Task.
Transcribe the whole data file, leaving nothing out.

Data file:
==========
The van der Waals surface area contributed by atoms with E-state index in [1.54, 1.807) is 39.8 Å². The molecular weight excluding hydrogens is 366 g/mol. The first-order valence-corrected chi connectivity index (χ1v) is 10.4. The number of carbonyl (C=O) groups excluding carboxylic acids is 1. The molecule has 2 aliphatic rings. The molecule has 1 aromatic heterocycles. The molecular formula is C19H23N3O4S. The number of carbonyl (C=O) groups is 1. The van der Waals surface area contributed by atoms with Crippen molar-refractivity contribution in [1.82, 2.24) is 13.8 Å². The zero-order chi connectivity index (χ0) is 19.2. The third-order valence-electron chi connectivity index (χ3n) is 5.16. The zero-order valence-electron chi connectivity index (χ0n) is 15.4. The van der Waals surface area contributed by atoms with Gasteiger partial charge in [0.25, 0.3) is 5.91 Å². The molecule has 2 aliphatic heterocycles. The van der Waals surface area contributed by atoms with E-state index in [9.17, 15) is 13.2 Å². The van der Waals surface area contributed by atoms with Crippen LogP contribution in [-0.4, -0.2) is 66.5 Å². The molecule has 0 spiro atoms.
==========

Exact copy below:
The van der Waals surface area contributed by atoms with E-state index in [1.54, 1.807) is 39.8 Å². The molecular weight excluding hydrogens is 366 g/mol. The first-order valence-corrected chi connectivity index (χ1v) is 10.4. The number of carbonyl (C=O) groups excluding carboxylic acids is 1. The molecule has 2 aliphatic rings. The molecule has 1 aromatic heterocycles. The molecular formula is C19H23N3O4S. The number of carbonyl (C=O) groups is 1. The van der Waals surface area contributed by atoms with Crippen molar-refractivity contribution in [1.82, 2.24) is 13.8 Å². The zero-order chi connectivity index (χ0) is 19.2. The third-order valence-electron chi connectivity index (χ3n) is 5.16. The zero-order valence-electron chi connectivity index (χ0n) is 15.4. The van der Waals surface area contributed by atoms with Gasteiger partial charge in [0.25, 0.3) is 5.91 Å². The molecule has 2 aliphatic heterocycles. The van der Waals surface area contributed by atoms with E-state index in [9.17, 15) is 13.2 Å². The van der Waals surface area contributed by atoms with Crippen LogP contribution in [-0.4, -0.2) is 66.5 Å². The molecule has 0 spiro atoms.